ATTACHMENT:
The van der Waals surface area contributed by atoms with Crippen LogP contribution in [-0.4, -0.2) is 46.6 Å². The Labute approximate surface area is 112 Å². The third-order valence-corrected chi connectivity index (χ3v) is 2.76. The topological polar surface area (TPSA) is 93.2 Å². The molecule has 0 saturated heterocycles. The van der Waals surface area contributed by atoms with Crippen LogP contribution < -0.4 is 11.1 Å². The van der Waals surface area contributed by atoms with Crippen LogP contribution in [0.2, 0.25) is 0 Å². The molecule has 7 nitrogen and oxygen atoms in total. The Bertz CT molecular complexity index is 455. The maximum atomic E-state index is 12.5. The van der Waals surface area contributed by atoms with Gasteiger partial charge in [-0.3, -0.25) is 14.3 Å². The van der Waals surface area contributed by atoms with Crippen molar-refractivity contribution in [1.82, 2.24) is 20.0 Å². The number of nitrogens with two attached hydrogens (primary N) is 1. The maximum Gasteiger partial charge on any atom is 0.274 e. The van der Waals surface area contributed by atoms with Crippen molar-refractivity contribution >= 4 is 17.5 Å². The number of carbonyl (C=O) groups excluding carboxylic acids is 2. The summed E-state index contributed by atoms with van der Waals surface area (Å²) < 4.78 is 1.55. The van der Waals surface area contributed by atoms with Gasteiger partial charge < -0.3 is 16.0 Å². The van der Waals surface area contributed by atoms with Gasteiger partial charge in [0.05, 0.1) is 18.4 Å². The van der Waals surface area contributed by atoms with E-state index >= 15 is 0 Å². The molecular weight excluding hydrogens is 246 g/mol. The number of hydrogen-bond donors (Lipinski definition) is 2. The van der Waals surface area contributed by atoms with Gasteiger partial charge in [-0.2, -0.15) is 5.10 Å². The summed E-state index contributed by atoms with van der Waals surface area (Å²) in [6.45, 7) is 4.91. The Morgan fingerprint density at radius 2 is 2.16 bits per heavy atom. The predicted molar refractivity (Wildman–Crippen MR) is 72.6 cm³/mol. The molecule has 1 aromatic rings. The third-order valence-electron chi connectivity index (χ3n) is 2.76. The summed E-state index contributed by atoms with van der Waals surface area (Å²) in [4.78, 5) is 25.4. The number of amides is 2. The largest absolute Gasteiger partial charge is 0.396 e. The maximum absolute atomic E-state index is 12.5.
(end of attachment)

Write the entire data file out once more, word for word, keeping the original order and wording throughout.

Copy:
The van der Waals surface area contributed by atoms with Crippen LogP contribution in [-0.4, -0.2) is 46.6 Å². The Labute approximate surface area is 112 Å². The third-order valence-corrected chi connectivity index (χ3v) is 2.76. The topological polar surface area (TPSA) is 93.2 Å². The molecule has 0 saturated heterocycles. The van der Waals surface area contributed by atoms with Crippen LogP contribution < -0.4 is 11.1 Å². The van der Waals surface area contributed by atoms with Crippen LogP contribution in [0.2, 0.25) is 0 Å². The molecule has 7 nitrogen and oxygen atoms in total. The Bertz CT molecular complexity index is 455. The maximum atomic E-state index is 12.5. The van der Waals surface area contributed by atoms with Gasteiger partial charge in [-0.3, -0.25) is 14.3 Å². The van der Waals surface area contributed by atoms with Crippen molar-refractivity contribution in [1.82, 2.24) is 20.0 Å². The number of nitrogens with two attached hydrogens (primary N) is 1. The maximum Gasteiger partial charge on any atom is 0.274 e. The van der Waals surface area contributed by atoms with Crippen molar-refractivity contribution >= 4 is 17.5 Å². The number of carbonyl (C=O) groups excluding carboxylic acids is 2. The summed E-state index contributed by atoms with van der Waals surface area (Å²) < 4.78 is 1.55. The van der Waals surface area contributed by atoms with Gasteiger partial charge < -0.3 is 16.0 Å². The van der Waals surface area contributed by atoms with Gasteiger partial charge in [0.05, 0.1) is 18.4 Å². The van der Waals surface area contributed by atoms with E-state index >= 15 is 0 Å². The molecular weight excluding hydrogens is 246 g/mol. The number of hydrogen-bond donors (Lipinski definition) is 2. The van der Waals surface area contributed by atoms with Gasteiger partial charge in [-0.2, -0.15) is 5.10 Å². The summed E-state index contributed by atoms with van der Waals surface area (Å²) in [6.45, 7) is 4.91. The Morgan fingerprint density at radius 2 is 2.16 bits per heavy atom. The predicted molar refractivity (Wildman–Crippen MR) is 72.6 cm³/mol. The molecule has 1 aromatic rings. The third-order valence-electron chi connectivity index (χ3n) is 2.76. The summed E-state index contributed by atoms with van der Waals surface area (Å²) in [4.78, 5) is 25.4. The number of amides is 2. The largest absolute Gasteiger partial charge is 0.396 e. The maximum absolute atomic E-state index is 12.5.